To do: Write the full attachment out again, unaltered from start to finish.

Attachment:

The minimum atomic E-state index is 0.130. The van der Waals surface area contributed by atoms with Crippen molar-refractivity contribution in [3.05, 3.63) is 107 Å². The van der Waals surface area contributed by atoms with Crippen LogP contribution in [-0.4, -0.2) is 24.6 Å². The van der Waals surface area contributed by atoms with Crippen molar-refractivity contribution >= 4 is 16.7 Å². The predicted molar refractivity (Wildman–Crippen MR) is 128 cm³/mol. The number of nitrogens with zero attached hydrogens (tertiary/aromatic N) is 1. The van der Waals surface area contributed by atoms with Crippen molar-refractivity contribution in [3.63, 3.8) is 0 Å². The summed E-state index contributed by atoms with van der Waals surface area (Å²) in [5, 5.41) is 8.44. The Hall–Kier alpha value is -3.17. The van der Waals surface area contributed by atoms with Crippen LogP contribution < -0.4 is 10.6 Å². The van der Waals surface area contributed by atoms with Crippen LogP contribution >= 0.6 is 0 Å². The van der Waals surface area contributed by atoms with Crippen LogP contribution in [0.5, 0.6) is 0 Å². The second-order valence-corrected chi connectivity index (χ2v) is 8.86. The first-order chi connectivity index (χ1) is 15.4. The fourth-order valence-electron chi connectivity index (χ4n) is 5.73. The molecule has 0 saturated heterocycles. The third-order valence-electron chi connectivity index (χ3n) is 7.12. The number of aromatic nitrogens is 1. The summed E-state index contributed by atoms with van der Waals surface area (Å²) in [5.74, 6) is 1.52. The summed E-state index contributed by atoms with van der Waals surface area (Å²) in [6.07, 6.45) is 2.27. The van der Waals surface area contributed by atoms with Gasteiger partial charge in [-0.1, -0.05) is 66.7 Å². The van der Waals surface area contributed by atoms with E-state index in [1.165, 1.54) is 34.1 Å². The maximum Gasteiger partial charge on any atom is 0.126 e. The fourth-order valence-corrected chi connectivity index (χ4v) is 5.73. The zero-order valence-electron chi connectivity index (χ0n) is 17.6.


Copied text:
The minimum atomic E-state index is 0.130. The van der Waals surface area contributed by atoms with Crippen molar-refractivity contribution in [3.05, 3.63) is 107 Å². The van der Waals surface area contributed by atoms with Crippen LogP contribution in [-0.4, -0.2) is 24.6 Å². The van der Waals surface area contributed by atoms with Crippen molar-refractivity contribution >= 4 is 16.7 Å². The predicted molar refractivity (Wildman–Crippen MR) is 128 cm³/mol. The number of nitrogens with zero attached hydrogens (tertiary/aromatic N) is 1. The van der Waals surface area contributed by atoms with Crippen molar-refractivity contribution in [3.63, 3.8) is 0 Å². The summed E-state index contributed by atoms with van der Waals surface area (Å²) in [5, 5.41) is 8.44. The Hall–Kier alpha value is -3.17. The van der Waals surface area contributed by atoms with Crippen LogP contribution < -0.4 is 10.6 Å². The van der Waals surface area contributed by atoms with Crippen LogP contribution >= 0.6 is 0 Å². The van der Waals surface area contributed by atoms with Crippen LogP contribution in [0.5, 0.6) is 0 Å². The second-order valence-corrected chi connectivity index (χ2v) is 8.86. The first-order chi connectivity index (χ1) is 15.4. The fourth-order valence-electron chi connectivity index (χ4n) is 5.73. The molecule has 0 saturated heterocycles. The third-order valence-electron chi connectivity index (χ3n) is 7.12. The number of aromatic nitrogens is 1. The summed E-state index contributed by atoms with van der Waals surface area (Å²) in [5.74, 6) is 1.52. The summed E-state index contributed by atoms with van der Waals surface area (Å²) in [6.07, 6.45) is 2.27. The van der Waals surface area contributed by atoms with Gasteiger partial charge in [-0.1, -0.05) is 66.7 Å². The van der Waals surface area contributed by atoms with E-state index in [1.165, 1.54) is 34.1 Å². The maximum Gasteiger partial charge on any atom is 0.126 e. The fourth-order valence-corrected chi connectivity index (χ4v) is 5.73. The zero-order valence-electron chi connectivity index (χ0n) is 17.6.